Women’s medical negligence claims: is gender bias the cause?
When a recent review led by former health minister, Baroness Cumberlege, detailed how tens of thousands of women had suffered medical negligence at the hands of three avoidable health scandals, we wish the news came as a surprise.
As medical negligence solicitors, a large proportion of our clients are women, and gynaecological negligence claims are the largest contributor to all clinical negligence claims we receive here at Medical Solicitors. One of the main reasons behind this is because the female population still faces alarming levels of disparity in the medical care, treatment, and support they receive.
This isn’t out of malice or contempt, but unspoken sex and gender bias still exists in modern medicine and so, women are experiencing serious medical mistakes.
Women’s health concerns and crippling symptoms are being serially dismissed, ignored, downplayed, unrecognised, or misdiagnosed – cluelessly shrugged off as just ‘women’s problems.’ This generalised, insensitive and condescending attitude has the ability to shroud the consultation room in doubt and leave women with a sobering risk to their health.
A long history of gender bias and women’s medical negligence
The first duty of any health system is to do no harm to those in its care, yet women have been failed by the system for generations.
Our healthcare system has been devised around men since the days of Greek philosopher, Aristotle, who deemed women to be ‘mutilated males’ and inferior to their masculine counterparts. In certain respects, modern practices are still gender-blind, with medical professionals trained primarily to identify and treat symptoms in men. This one-sex view of healthcare means there is a lack of research and knowledge surrounding female biology which continues to compromise the quality of care women receive.
Historically, medicine has always seen women first and foremost as reproductive bodies, the uterus the primary perpetrator of all women’s evils. The reproductive system is a complex piece of biology and needs highly specialised medical care. It is health issues relating to the reproductive system– such as endometriosis, menstruation, childbirth or hysterectomies – in which most women’s medical negligence claims occur.
However, because historic medicine has always presumed organs and bodily functions operate the same in both sexes (which biologically is not true) women are often not taken seriously for other general health concerns, particularly if symptoms present differently. Chronic pain is more prevalent in women, often living with more severe, frequent or prolonged pain. Yet they have difficulty receiving appropriate medical care.
The Freudian hysteria narrative continues to fill knowledge gaps; we have a long history of dismissing women’s physical ailments as a by-product of a psychological affliction. Women are more likely to be given a psychosomatic diagnosis for physical conditions than men and are mislabelled as neurotic or depressed, their symptoms being all in their head.
Gynaecological scandals catalyst to NHS reform campaign
Up until the early 90s, women were excluded from clinical trials based on the belief that there was a risk to fertility. However, the Women’s Health Equality Act 1993 meant women could finally participate in medical studies and research was at last undertaken into female infertility, breast cancer and ovarian cancer.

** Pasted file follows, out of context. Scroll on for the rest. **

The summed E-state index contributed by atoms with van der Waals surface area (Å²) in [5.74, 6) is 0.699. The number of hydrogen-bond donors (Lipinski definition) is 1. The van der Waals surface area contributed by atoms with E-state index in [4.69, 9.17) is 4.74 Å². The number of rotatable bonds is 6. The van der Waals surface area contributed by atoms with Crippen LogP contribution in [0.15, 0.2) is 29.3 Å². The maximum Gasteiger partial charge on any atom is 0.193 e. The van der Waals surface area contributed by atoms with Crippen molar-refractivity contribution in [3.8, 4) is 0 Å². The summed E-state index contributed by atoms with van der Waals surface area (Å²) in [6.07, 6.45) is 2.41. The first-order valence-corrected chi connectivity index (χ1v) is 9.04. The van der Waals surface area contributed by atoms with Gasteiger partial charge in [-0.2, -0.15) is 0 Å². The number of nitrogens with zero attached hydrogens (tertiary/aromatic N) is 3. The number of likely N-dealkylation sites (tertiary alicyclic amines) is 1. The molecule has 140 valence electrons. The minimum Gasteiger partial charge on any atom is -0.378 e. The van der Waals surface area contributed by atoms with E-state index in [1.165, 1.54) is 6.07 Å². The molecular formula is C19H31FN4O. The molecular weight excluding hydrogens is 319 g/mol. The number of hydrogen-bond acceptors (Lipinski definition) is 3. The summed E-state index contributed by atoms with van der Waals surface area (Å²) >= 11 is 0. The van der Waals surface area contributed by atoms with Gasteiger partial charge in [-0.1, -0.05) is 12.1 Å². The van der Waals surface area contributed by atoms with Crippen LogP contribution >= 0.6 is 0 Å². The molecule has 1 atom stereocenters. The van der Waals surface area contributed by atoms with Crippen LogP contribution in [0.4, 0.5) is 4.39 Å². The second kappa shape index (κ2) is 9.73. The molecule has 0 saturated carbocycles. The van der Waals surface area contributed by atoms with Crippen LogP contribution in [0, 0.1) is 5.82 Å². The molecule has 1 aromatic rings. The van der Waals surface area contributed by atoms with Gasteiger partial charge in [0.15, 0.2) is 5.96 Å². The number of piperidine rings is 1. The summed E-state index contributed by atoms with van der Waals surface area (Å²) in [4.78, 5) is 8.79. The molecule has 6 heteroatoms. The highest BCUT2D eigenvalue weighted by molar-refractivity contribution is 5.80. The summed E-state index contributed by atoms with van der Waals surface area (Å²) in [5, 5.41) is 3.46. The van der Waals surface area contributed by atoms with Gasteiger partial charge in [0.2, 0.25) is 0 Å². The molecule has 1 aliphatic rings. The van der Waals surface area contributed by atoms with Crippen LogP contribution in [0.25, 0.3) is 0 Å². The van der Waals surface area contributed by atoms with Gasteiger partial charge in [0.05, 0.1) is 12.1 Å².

This was over a quarter of a century ago and further sweeping reforms are now needed to scrutinise the safety of drugs and medical devices. In Baroness Cumberledge’s review, it found that mesh implants, the pregnancy test drug Primodos, and the epilepsy drug sodium valproate have had detrimental effects on women’s health for over 60 years.
Women taking the drugs were not correctly informed of side effects and Primodos in particularly is suspected to have caused miscarriages, or brain damage, heart defects and shortened limbs in infants. Over 100,000 women have been given mesh implants to treat incontinence and have since had life-changing complications. This is due to NICE guidelines not being followed, including procedures not being undertaken by experienced surgeons.
But these three health scandals are certainly not the first and they may not be the last that women ultimately are subjected to
Wombs are perforated during simple procedures to insert the contraceptive coil. Infection and sepsis following surgery or delayed diagnosis can lead to the loss of or shrunken womb. Then there is the risk of uterine prolapse.
Women put their lives on the line to have children, with obstetrics care and childbirth traumas failing hundreds of women and infants every year. Black women in particular are five times more likely to die during labour. Terminations and sterilisations are unsuccessfully performed resulting in unwanted pregnancies. Ectopic pregnancies are missed causing a serious threat to life.
Some women are facing over seven years wait to be diagnosed with endometriosis. Others have delays in fertility treatment. Even women with early signs of the menopause are being ignored and medication withheld.
If you are a woman who has experienced any form of gynaecological negligence over the last three years, don’t put on a brave face and hide the pain you are feeling – we are here to help.
Our director, Caroline Moore, has been a medical solicitor for 18 years and one of her sub-specialisms is gynaecological negligence. As a woman, you can rest assured she treats all of her gynaecological negligence clients in a sensitive and sympathetic way. She and her team have helped many women fight their corner and receive justice for the medical injuries they sustained.
Medical Solicitors Recent Case Studies:
DVT caused by wrongfully prescribed contraception leads to a large seven-figure payout
Oral contraceptives have long been associated with raising the risk of blood clots, but for one of our most recent clients, being prescribed this method of birth control at 16 led to her suffering life-changing conditions for which she was awarded £1million in compensation.